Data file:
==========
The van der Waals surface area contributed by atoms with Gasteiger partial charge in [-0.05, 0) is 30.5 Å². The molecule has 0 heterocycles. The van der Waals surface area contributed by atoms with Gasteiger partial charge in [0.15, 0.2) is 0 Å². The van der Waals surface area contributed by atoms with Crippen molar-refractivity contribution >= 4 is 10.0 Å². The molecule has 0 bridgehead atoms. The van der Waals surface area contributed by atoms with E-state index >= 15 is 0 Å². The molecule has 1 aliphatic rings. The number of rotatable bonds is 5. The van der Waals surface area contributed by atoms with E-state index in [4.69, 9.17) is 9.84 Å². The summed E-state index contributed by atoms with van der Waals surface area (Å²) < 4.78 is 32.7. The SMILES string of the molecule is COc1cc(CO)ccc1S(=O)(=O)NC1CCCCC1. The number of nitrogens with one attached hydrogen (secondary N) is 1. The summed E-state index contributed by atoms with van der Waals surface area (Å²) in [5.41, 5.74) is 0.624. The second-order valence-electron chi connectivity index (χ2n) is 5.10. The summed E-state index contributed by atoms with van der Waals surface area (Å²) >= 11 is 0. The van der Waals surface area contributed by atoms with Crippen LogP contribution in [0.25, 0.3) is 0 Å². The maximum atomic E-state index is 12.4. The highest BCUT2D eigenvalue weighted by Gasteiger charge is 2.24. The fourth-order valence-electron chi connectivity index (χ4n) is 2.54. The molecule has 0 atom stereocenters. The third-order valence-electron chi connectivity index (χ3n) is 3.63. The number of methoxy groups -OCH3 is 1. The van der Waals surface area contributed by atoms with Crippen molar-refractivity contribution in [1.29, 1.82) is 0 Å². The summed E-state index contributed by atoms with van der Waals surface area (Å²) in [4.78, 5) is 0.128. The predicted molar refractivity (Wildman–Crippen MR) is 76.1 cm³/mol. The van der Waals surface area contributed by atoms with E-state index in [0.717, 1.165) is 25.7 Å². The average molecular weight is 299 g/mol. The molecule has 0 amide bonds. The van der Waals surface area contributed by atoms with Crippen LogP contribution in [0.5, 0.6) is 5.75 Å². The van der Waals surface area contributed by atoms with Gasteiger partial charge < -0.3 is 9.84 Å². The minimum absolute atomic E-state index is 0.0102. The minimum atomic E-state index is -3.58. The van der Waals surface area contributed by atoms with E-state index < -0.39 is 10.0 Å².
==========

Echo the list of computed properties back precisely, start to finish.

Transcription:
The van der Waals surface area contributed by atoms with Gasteiger partial charge in [-0.05, 0) is 30.5 Å². The molecule has 0 heterocycles. The van der Waals surface area contributed by atoms with Gasteiger partial charge in [0.15, 0.2) is 0 Å². The van der Waals surface area contributed by atoms with Crippen molar-refractivity contribution >= 4 is 10.0 Å². The molecule has 0 bridgehead atoms. The van der Waals surface area contributed by atoms with E-state index >= 15 is 0 Å². The molecule has 1 aliphatic rings. The number of rotatable bonds is 5. The van der Waals surface area contributed by atoms with E-state index in [4.69, 9.17) is 9.84 Å². The summed E-state index contributed by atoms with van der Waals surface area (Å²) < 4.78 is 32.7. The SMILES string of the molecule is COc1cc(CO)ccc1S(=O)(=O)NC1CCCCC1. The number of nitrogens with one attached hydrogen (secondary N) is 1. The summed E-state index contributed by atoms with van der Waals surface area (Å²) in [5.41, 5.74) is 0.624. The second-order valence-electron chi connectivity index (χ2n) is 5.10. The summed E-state index contributed by atoms with van der Waals surface area (Å²) >= 11 is 0. The van der Waals surface area contributed by atoms with Crippen LogP contribution in [0.25, 0.3) is 0 Å². The maximum atomic E-state index is 12.4. The highest BCUT2D eigenvalue weighted by Gasteiger charge is 2.24. The fourth-order valence-electron chi connectivity index (χ4n) is 2.54. The molecule has 0 atom stereocenters. The third-order valence-electron chi connectivity index (χ3n) is 3.63. The number of methoxy groups -OCH3 is 1. The van der Waals surface area contributed by atoms with Crippen molar-refractivity contribution in [1.29, 1.82) is 0 Å². The summed E-state index contributed by atoms with van der Waals surface area (Å²) in [4.78, 5) is 0.128. The predicted molar refractivity (Wildman–Crippen MR) is 76.1 cm³/mol. The van der Waals surface area contributed by atoms with E-state index in [0.717, 1.165) is 25.7 Å². The average molecular weight is 299 g/mol. The molecule has 0 amide bonds. The van der Waals surface area contributed by atoms with Crippen LogP contribution in [0.5, 0.6) is 5.75 Å². The van der Waals surface area contributed by atoms with Gasteiger partial charge < -0.3 is 9.84 Å². The minimum absolute atomic E-state index is 0.0102. The minimum atomic E-state index is -3.58. The van der Waals surface area contributed by atoms with E-state index < -0.39 is 10.0 Å².